{
        //if exception is thrown in StartTry block, control will be here.
    }
    using (exceptionHandlingScope.StartFinally())
    {
        //this block will alwasy be executed
    }
}

Figure 2: Exception Handling scope code block structure

Now the following code block is just like code snippet shown in Figure 1 but the following code block uses ExceptionHandlingScope.

public static void EnableListVersioningAndFolderCreation(string siteUrl, string listName, string description)
{
    using (var clientContext = new ClientContext(siteUrl))
    {
        var exceptionHandlingScope = new ExceptionHandlingScope(clientContext);

        List list;
        using (exceptionHandlingScope.StartScope())
        {
            using (exceptionHandlingScope.StartTry())
            {
                list = clientContext.Web.Lists.GetByTitle(listName);
                clientContext.Load(list);
                //clientContext.ExecuteQuery();

            }
            using (exceptionHandlingScope.StartCatch())
            {
                var listCreationInformation = new ListCreationInformation();
                listCreationInformation.Title = listName;
                listCreationInformation.TemplateType = (int)ListTemplateType.GenericList;
                listCreationInformation.Description = description;
                list = clientContext.Web.Lists.Add(listCreationInformation);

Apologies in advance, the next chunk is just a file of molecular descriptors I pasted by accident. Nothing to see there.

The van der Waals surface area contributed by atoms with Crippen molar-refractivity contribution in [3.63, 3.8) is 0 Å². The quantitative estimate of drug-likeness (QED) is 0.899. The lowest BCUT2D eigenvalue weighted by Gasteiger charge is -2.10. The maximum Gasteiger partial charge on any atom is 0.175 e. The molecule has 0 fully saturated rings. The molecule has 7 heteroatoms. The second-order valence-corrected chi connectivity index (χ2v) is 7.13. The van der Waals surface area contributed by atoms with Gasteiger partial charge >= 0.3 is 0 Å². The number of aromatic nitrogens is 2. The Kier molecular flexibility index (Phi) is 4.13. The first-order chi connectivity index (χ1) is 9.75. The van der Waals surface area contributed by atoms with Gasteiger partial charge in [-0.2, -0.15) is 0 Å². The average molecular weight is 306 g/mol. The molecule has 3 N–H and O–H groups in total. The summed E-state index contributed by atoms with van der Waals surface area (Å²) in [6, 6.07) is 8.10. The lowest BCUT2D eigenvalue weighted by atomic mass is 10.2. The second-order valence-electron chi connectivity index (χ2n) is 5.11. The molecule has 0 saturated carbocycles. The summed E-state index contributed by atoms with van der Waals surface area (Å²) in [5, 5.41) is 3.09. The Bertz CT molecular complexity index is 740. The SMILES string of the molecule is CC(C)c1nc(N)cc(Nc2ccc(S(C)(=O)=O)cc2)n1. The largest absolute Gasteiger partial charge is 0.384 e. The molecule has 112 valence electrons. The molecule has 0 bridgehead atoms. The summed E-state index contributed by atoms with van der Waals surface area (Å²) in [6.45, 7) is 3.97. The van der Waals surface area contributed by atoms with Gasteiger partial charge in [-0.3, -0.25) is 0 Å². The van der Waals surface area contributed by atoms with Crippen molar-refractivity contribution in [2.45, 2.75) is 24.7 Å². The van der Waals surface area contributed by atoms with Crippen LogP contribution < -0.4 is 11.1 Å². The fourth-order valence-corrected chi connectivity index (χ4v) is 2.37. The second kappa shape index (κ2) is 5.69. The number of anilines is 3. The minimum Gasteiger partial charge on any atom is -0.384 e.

//clientContext.ExecuteQuery();
            }
            using (exceptionHandlingScope.StartFinally())
            {
                list.EnableVersioning = true;
                list.EnableFolderCreation = true;
                list.Update();
                //clientContext.ExecuteQuery();
            }
        }
        clientContext.ExecuteQuery();
                
    }
}

Figure 3: ExceptionHandlingScope in Action as a replacement of code snippet shown in Figure 1

As shown in figure 3, using ExceptionHandlingScope construct we can put the logic in different ExceptionHandlingScope block. Also the ExecuteQuery is executed only once. The following table shows the difference of try/catch/finally approach and ExceptionHandlingScope approach:

Try/Catch/Finally Approach

ExceptionHandlingScope approach

1.Sends more than one requests to the server. One in Try block. Another in Catch block if exception is thrown. And another one from finally block 1. Only one request is sent to the server. Logics in ExceptionHandlingScope are packed together and sent to the server which is executed as a whole in a single request.
2. Code looks much easier to read and understand. Though a bit uneasy for novice. 2. Code looks not comfortable as good developers don’t like to write complex logic in catch block.
3. Number of calls to ClientContexts gets higher which makes future modifications/debugging harder as developers need to find all the places from where calls are made to the server. 3. Reducing number of calls to the server makes the debugging and modification easier.

 

Conclusion

The overall benefits of using ExceptionHandlingScope are reduced number of calls to the server which in turn results rapid responsiveness and reduce load on server. So this ExceptionHandlingScope can be a handy for SharePoint developers.